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Monday, November 16, 2015

Guest Blog: The Key to it All in One Question by Karen McCullough #RB4U #Mystery @kgmccullough

The Key to it All in One Question
By Karen McCullough

As an author, plotting has always been my biggest problem. I’m a pantser who tends to start a project with some idea who the characters are, a pretty clear picture of how the story gets underway, and some vague notion of how it should all come out. That’s about it. Beyond that I tend to wing it.

And inevitably at some point I get bogged down and have to take a break to figure out what to do next. And that’s where things start getting hairy. I make lists, consider options, and try to figure out what my hero and/or heroine would do in the situations they’re on.
Obviously they’ve got problems. It wouldn’t be much of a story if they didn’t. And just as obviously, they have to try to figure out how to handle the issues they’re facing. Usually I’ve got several options and I’m trying to puzzle out which of those would be the best way to go with my story.

Then someone told me the secret. She gave one great piece of advice that has helped me make sense of plotting and character development issues. 

She said to figure out the one thing your character would never do and then create a situation where they’re forced to do just that. You build your plot backwards from that one piece of information. Somewhere early in the story you have to let the readers know what that one thing is. Every decision you, the author, make along the path of the book leads to that moment when the character has to decide to do the thing they least want to do.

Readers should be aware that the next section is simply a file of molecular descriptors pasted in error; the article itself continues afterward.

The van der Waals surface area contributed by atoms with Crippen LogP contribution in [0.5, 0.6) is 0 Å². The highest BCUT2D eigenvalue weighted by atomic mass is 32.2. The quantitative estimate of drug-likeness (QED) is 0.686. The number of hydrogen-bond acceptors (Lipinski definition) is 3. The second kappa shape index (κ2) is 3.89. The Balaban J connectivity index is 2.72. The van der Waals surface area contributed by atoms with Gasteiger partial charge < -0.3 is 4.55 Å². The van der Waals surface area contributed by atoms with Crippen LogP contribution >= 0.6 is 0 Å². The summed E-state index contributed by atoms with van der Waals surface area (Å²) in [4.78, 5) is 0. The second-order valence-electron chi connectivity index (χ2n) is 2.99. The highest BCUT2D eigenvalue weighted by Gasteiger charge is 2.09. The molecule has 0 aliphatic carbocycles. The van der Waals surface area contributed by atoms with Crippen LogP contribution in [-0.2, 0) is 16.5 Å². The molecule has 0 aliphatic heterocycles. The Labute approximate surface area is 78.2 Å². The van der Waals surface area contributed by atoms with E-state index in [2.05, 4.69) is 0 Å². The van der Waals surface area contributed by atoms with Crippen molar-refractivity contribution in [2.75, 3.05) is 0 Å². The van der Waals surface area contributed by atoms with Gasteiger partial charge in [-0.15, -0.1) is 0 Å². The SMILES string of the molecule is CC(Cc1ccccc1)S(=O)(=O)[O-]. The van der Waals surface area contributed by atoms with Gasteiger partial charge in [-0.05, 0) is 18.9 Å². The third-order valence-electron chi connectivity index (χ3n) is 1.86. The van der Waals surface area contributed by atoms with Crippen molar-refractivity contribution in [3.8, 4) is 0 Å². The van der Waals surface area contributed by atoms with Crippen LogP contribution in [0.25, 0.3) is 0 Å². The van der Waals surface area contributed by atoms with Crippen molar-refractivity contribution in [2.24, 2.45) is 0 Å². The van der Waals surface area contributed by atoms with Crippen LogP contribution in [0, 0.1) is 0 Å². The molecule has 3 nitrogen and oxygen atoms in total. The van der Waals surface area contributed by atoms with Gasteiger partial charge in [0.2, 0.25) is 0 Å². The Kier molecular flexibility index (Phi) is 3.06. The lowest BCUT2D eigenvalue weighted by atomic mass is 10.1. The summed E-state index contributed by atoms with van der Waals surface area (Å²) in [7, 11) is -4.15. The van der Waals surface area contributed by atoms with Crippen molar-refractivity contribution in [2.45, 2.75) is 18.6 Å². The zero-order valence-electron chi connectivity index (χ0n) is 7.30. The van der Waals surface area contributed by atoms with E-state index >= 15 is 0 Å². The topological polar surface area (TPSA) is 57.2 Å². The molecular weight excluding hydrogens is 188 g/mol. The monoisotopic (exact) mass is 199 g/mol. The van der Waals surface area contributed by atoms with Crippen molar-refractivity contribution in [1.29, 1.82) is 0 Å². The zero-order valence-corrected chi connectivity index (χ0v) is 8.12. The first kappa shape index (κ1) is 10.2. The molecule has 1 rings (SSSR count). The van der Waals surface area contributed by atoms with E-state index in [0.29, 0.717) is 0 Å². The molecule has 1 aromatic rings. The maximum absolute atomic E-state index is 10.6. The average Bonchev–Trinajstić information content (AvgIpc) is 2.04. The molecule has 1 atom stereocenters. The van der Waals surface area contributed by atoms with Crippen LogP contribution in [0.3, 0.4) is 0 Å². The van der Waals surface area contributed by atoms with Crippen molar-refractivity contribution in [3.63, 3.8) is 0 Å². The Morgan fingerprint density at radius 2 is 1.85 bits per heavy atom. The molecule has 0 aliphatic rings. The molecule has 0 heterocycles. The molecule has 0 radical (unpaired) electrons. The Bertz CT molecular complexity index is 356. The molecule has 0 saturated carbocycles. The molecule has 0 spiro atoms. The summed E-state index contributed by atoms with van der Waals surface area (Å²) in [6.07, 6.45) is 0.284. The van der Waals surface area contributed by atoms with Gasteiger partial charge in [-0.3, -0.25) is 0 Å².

It forces you to build in both serious conflict and significant character development, because obviously it’s going to take something serious and desperate to make your heroine do something she’s always said (to herself at least) she would never do.

Good examples from movies include Indiana Jones and the snakes, Luke Skywalker turning off his lightsaber during the climactic battle with Darth Vader at the end of Return of the Jedi, Dorothy confronting the witch in The Wizard of Oz, etc. I’m sure you can think of many more examples if you try since it’s such a fundamental piece of storytelling.

Remember how near the beginning of Casablanca, Ricks says, “I stick my neck out for nobody.”? And then of course, in the end, he does just that, giving up everything, including the woman he loves dearly, for a higher cause, by allowing her to escape with her husband.

The higher the stakes, the greater the potential loss, the more difficult the decision is for the character, the more powerful and gut-wrenching the story becomes.

I tried to do this in my mystery novel with romantic elements, A Gift for Murder. The heroine, Heather, has a job she loves as assistant to the director of the market center. Her main role is being the troubleshooter during shows and exhibits, and she’s good at it.  But when a murder occurs and Heather begins to sniff out the motives for it, she’s forced to risk more and more to get to the bottom of it and see justice done. Initially it’s just the irritation of the people she works with, including her boss, threatening her, but as the show moves on and time gets short, she’s warned that she’ll lose her job if she doesn’t stop asking probing questions. She’s forced to ask herself if finding the answer is worth losing her job and the decision isn’t an easy one. And in the end she has to risk even more…